Directed by: Robert Zemeckis
Written by: John Gatins (screenplay)
Starring: Denzel Washington, Kelly Reilly, Don Cheadle and John Goodman
Denzel Washington has an uncanny knack for throwing away his lines while still allowing them to register emotionally on his face. This tactic serves him quite well in Robert Zemeckis’ Flight because the character he portrays, the alcoholic airplane pilot Whip Whitaker, would be much too volcanic and ineffective if he was played in a straightforward way. In Washington’s hands, he transforms into a wounded maverick lying his way out of a situation he had no control over.
Unlike many of Zemeckis’ other movies, Flight avoids many opportunities for standard character development and perseverance. When a standard Orlando-Atlanta flight turns into a nosedive at 30,000 feet because of mechanical malfunctions, Whitaker remarkably flies the plane upside down and stabilizes it for a safe landing. Of the 102 passengers on board, only six died when all of them should have.
Whitaker was drunk and on cocaine when he landed the plane. The biggest asset in John Gatins’ screenplay is that it avoids the media circus that occupies most other disaster movie narratives by having him hide out in his father’s old house outside the city. He’s joined by Nicole (Kelly Reilly) a recovering heroin addict he met in a stairwell in the hospital.
The conversation they have with a cancer patient while smoking on those stairs is the movie’s best scene because Zemeckis stops the frantic, intense pacing that preceded it and allows the characters room to talk. Despite Flight‘s hardened exterior of expletives and Rolling Stones songs, it rings true emotionally in the quieter scenes and doesn’t preach until the very end.
Whitaker’s alcoholism is treated very seriously, and though the pilot union’s lawyer (Don Cheadle) attempts to render the toxicology report invalid, the six deaths haunt him, especially the loss of a flight attendant he was unofficially dating. That would’ve been enough without the grand moralizing at the end, though the script takes several other risks in portraying how drug use “stabilizes” him. John Goodman sadly only appears in two brief scenes as his friend and supplier, but he electrifies the screen and manages the difficult task of stealing scenes from Washington.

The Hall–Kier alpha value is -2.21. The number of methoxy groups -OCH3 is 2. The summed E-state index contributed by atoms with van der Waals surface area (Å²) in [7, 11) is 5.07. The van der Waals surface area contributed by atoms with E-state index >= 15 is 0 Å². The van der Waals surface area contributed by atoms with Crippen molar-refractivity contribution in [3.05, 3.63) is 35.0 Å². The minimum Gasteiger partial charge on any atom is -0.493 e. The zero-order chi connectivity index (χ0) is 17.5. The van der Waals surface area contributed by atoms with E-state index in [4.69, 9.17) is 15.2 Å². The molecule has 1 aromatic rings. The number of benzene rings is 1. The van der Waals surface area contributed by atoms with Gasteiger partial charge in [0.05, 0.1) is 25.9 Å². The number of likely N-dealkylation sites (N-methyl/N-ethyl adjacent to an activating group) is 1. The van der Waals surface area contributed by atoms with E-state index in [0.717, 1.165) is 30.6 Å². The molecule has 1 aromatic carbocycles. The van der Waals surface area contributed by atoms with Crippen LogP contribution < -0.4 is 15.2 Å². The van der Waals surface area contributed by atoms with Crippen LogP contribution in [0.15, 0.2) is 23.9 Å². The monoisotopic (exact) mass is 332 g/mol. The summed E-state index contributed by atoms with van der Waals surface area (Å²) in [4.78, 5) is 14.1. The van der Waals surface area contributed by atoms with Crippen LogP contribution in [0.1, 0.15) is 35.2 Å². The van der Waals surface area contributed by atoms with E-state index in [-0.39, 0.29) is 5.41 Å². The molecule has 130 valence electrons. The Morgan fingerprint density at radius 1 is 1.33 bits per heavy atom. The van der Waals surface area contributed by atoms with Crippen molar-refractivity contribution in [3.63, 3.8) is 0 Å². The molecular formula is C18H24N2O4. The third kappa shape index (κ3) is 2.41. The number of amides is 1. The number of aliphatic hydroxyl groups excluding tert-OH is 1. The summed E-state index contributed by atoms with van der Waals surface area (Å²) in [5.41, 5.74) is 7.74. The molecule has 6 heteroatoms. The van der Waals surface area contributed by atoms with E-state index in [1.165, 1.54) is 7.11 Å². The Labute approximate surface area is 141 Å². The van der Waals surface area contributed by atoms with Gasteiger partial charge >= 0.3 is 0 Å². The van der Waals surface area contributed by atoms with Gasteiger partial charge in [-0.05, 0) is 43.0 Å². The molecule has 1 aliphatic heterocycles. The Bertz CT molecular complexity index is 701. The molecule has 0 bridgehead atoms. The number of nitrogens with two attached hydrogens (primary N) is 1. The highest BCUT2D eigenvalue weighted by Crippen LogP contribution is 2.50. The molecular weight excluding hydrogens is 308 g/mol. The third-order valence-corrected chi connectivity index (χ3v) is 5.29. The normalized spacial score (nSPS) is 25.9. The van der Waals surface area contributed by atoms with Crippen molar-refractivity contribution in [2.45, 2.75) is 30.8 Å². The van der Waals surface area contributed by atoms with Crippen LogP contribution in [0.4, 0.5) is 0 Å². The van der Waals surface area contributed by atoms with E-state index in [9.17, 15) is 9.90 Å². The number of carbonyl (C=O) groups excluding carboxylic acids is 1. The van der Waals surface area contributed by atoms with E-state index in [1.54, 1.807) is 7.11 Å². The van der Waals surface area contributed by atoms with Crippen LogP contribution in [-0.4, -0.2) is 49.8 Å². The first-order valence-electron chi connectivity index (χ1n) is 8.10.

For the most part, though, the movie belongs to him. His performance is fantastic precisely because it stands between the movie becoming a sermon and a melodrama and prevents it from becoming both. Zemeckis makes the airplane crash thrilling by editing shots of the frantic passengers and crew cut with shots of Washington’s intense but focused communication with the airport dispatch and crew. It is a larger illustration of how and why the movie works: Zemeckis generates intense scenarios and then plays them off of his star.
Flight loses a little steam toward the end as Whitaker’s alcoholism is played a little too frequently to advance the narrative into uninteresting and unnecessary directions. It avoids traditional crowd-pleasing in favor of a different form of it, but the ending scene between Whitaker and his son was the right way to end it. It illustrates his healing process without erasing his mistakes.